News Coronavirus: Indian Church urged to care for stranded migrants

Coronavirus: Indian Church urged to care for stranded migrants

Catholic bishops of Ranchi, eastern India, have appealed their fellow prelates to reach out to millions of migrant laborers stranded in the country by the 21-day national lockdown.

“These are difficult times and even as we live in lockdown and make every attempt to keep ourselves safe, thousands of migrants are stuck where they are, not knowing where to go or have hit the road with their families and children without transport, monetary means or alimentary provisions,” says the March 28 appeal from Jesuit Archbishop Felix Toppo of Ranchi and Auxiliary Bishop Theodore Mascarenhas.

Indian Prime Minister Narendra Modi at 8 pm on March 24 ordered the nationwide lockdown from the midnight of that day as way to prevent spread of the Covid-19. It limits the movement of the country’s 1.37 billion people for 21 days.

The lockdown was preceded by a 14-hour voluntary public curfew on March 22.

India_MattersIndia-Archbishop Felix Toppo

The lockdown has caught millions of migrants and daily wagers off guard, leaving them no time to return home. Hundreds of thousands of them are now seen stranded at bus or railway stations or walking to their villages hundreds of kilometers away.

The bishops of Ranchi, who made the appeal a day after Pope Francis conducted “Urbi et Orbi” (to the city [of Rome] and to the world), the most solemn prayer in the Catholic Church.

Their letter begins with part of the Pope’s reflection on the grave threat facing mankind.

“We write to you as pastors from Jharkhand whose people have been serving often in very humble but faithful ways throughout our country,” the prelates’ appeal pleads.

The bishops noted that many stranded migrants now in trouble are from Jharkhand. “While we are all worried about our own safety,” they said, “these poor people are the ones suffering the brunt the most.”

They also say the migrants want to return home because they have become a burden for people they served.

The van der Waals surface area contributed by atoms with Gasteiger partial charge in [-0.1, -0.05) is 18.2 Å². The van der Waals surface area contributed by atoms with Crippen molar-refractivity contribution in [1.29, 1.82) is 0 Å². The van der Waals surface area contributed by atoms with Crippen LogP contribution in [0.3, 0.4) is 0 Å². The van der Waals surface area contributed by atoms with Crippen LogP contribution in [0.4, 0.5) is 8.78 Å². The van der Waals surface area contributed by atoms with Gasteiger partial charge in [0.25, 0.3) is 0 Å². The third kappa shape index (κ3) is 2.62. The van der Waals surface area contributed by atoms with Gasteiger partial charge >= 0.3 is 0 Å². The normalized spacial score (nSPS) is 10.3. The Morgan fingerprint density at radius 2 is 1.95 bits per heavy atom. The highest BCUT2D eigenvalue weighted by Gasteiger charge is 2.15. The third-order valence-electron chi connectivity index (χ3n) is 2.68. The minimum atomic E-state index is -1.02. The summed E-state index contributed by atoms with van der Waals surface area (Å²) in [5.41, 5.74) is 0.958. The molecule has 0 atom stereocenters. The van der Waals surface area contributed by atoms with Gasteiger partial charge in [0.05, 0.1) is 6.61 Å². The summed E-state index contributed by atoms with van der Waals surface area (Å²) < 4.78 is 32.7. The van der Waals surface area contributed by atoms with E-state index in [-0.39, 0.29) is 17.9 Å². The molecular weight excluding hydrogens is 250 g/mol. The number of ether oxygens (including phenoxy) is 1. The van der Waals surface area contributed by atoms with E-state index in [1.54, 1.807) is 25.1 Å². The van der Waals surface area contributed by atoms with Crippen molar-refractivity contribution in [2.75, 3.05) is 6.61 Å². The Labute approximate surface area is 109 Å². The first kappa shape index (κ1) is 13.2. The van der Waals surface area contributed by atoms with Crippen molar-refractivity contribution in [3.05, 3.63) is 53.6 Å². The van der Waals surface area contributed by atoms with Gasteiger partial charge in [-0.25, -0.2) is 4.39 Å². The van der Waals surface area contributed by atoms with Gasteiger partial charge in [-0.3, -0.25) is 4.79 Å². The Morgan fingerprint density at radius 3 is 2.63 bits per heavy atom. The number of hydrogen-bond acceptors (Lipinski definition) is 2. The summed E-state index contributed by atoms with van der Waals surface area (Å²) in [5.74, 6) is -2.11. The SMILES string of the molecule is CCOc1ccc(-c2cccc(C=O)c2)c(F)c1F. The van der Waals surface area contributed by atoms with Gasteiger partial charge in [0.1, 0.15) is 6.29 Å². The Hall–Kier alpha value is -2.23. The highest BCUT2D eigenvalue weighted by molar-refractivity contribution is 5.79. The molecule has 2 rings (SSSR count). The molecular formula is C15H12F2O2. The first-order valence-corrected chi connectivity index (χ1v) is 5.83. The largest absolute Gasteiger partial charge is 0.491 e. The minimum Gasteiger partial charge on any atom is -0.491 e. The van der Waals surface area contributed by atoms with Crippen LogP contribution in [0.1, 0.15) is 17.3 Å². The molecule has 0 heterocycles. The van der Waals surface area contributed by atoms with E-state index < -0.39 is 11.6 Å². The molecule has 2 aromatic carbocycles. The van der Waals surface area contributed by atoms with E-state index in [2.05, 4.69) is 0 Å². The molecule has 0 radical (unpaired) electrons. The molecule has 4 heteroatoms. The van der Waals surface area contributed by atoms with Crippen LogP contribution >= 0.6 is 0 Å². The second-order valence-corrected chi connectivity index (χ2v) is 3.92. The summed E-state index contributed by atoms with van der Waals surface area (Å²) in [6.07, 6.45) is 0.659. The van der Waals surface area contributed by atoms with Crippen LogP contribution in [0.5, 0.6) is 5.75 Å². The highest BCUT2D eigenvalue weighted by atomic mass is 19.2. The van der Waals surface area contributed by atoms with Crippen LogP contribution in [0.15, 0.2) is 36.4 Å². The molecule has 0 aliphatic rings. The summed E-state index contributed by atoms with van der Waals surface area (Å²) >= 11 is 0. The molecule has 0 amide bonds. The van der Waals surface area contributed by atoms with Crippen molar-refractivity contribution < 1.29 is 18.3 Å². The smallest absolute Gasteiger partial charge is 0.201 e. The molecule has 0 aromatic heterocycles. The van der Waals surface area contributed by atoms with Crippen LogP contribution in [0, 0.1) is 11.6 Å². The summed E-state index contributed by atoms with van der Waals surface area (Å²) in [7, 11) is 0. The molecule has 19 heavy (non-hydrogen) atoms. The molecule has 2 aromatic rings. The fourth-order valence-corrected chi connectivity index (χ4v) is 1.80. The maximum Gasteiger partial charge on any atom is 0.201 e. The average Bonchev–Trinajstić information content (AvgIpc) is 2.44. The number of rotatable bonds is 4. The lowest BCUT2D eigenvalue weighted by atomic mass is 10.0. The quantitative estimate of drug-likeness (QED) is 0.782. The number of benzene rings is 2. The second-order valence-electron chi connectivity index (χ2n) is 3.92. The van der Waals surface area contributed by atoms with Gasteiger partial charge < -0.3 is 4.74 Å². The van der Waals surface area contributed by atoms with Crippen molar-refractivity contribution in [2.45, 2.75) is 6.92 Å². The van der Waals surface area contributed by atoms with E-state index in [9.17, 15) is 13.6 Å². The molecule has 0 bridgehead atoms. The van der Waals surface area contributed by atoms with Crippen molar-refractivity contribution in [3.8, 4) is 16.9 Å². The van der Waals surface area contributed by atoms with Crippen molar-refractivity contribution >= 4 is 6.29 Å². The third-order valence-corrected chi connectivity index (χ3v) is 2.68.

“Many have become like Mary and Joseph with ‘no place.’ The darkness faced by these migrant populations is much thicker and distressing than ours,” the appeal explains.

Observing that the Church “has always been in the forefront in all calamities, bringing succor and aid to all people in need,” the prelates appealed other bishops to help “our people irrespective of religion, language or group.”

They then suggested several ways for the Church in other parts of the country to help stranded migrants.

They want the dioceses to advise their people to treat the migrants with care and concern.

“Kindly direct church institutions, schools and other campuses to organize shelters and accommodation wherever possible,” the appeal says.

It was the local churches to lobby with state governments and local administration “to identify and help these poor people.”

It wants local church groups to arrange meals and clothing for the stranded migrants and help them connect to their people in their native villages. A practical step is to contact the migrants’ parish priests to reassure the families of their safety.

Keeping these migrants “safe is important for staying safe” the bishops said, noting, “if these people become exposed to Covid-19, the rest of the country will be even more vulnerable”.

The Economic Survey of India in its 2016-2017 report noted that Jharkhand has the highest outflow of the working-age population among states in the country. Migrant has cost the state lost close to 5 million people in the working-age between 2001 and 2011.

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